One weakness of the MSS approach is that it considers only a single institution. Avery and Hoxby (2004) constructed a remarkable data set by surveying high-achieving graduates of 500+ top high schools to ask about their college applications, admissions, financial-aid offers, and decisions. For a sample of over 3200 students they were able to get detailed information about the choices available to the individual students and which colleges they chose. Although their results are not reported in elasticity form, Avery and Hoxby estimated that an increase of $1000 in a college's tuition level would lower the probability of a student enrolling at that college by about 2%. (That's 2 percent of the prior probability, not 2 percentage points. This is an important difference: If the prior probability of you choosing Reed is 20%, then a 2 percent decrease in that probability is 0.02 x 20% or 0.4%, lowering the probability of attending to 19.6%. A 2 percentage point decrease in probability would be a decline from 20% to 18%.) Remarkably, an increase of $1000 in room and board would lower the probability of enrollment by 10%!
Avery and Hoxby are particularly interested in the effects of the size and composition of financial-aid packages on enrollment probability. They find that a $1,000 increase in grants raises the probability by about 11% and an extra $1,000 in loans increases it by about 7%. They also look at specific details of financial-aid awards and find some surprising and (from an economist's point of view) anomalous results. Among other results, they find that receiving grants in the form of "named scholarships" leads to a higher likelihood of enrollment than being offered the same amount of money as simple financial-aid grants. They also find that front-loading the grant (more money in the freshman year relative to later years) significantly increases the effect on enrollment.
1. Would you expect the own-price elasticity of demand to be higher at the level of an individual school (e.g., Reed) or at the aggregate level (e.g., all 4-year colleges and universities)? Why?
2. Despite the empirical evidence to the contrary, college administrators often believe that their own-price elasticity of demand is essentially zero. Who do you think is right? How important were price considerations in making your own college decision? Would a change of a few thousand dollars in Reed's tuition level have mattered?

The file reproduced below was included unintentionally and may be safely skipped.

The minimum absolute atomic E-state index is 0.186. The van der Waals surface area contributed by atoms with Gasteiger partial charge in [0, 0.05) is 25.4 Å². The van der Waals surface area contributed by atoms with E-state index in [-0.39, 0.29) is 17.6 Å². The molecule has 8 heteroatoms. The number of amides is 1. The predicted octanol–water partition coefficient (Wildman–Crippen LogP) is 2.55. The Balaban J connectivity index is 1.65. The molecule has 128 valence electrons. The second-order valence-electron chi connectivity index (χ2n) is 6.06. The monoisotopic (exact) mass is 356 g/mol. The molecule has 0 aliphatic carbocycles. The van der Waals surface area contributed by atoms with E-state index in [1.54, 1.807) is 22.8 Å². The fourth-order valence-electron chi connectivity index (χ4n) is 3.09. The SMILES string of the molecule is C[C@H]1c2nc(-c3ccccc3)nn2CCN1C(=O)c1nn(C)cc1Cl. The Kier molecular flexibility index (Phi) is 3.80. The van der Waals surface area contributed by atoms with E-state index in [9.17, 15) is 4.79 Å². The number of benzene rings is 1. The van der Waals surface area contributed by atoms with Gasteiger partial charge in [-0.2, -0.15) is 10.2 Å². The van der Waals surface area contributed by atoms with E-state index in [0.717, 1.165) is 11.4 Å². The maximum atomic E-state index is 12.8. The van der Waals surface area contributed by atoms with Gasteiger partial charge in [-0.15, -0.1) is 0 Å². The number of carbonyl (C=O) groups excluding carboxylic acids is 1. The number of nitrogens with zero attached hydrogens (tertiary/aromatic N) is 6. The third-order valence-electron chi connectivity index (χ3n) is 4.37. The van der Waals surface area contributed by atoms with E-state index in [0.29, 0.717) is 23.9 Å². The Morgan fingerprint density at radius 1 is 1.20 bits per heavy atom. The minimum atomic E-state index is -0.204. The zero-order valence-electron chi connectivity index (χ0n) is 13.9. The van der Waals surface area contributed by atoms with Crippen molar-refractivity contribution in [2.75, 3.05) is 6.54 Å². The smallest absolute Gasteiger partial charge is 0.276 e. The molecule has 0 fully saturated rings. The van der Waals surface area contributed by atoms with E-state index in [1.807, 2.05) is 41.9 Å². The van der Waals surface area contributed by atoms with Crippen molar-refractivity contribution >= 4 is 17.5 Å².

3. Would you expect the own-price elasticity of demand to be higher for financial-aid students or for non-aid students (and does it depend on whether "own price" is gross tuition or net tuition?)? Why? What about the income elasticity?
4. The elite colleges that charge the highest tuition often also have the highest yield rates (number attending divided by number admitted). If you simply plotted yield against tuition and called that a demand curve, would it slope upward or downward? Buss, Parker, and Rivenburg are careful to control for "institutional quality" and by doing so they estimate a negatively sloped demand curve. Explain why controlling for quality is important in order to generate this result.
5. How much should a dollar's worth of loans or work study be worth, relative to a dollar's worth of grant? Full value? Nothing? Why do you think Avery and Hoxby (also MSS and BPR) found that loans have an effect almost as large as grants? Why do you think they found that named scholarships affect enrollment decisions more than simple dollar awards? Is this rational? What strategy should Reed follow if this result is true for Reed applicants?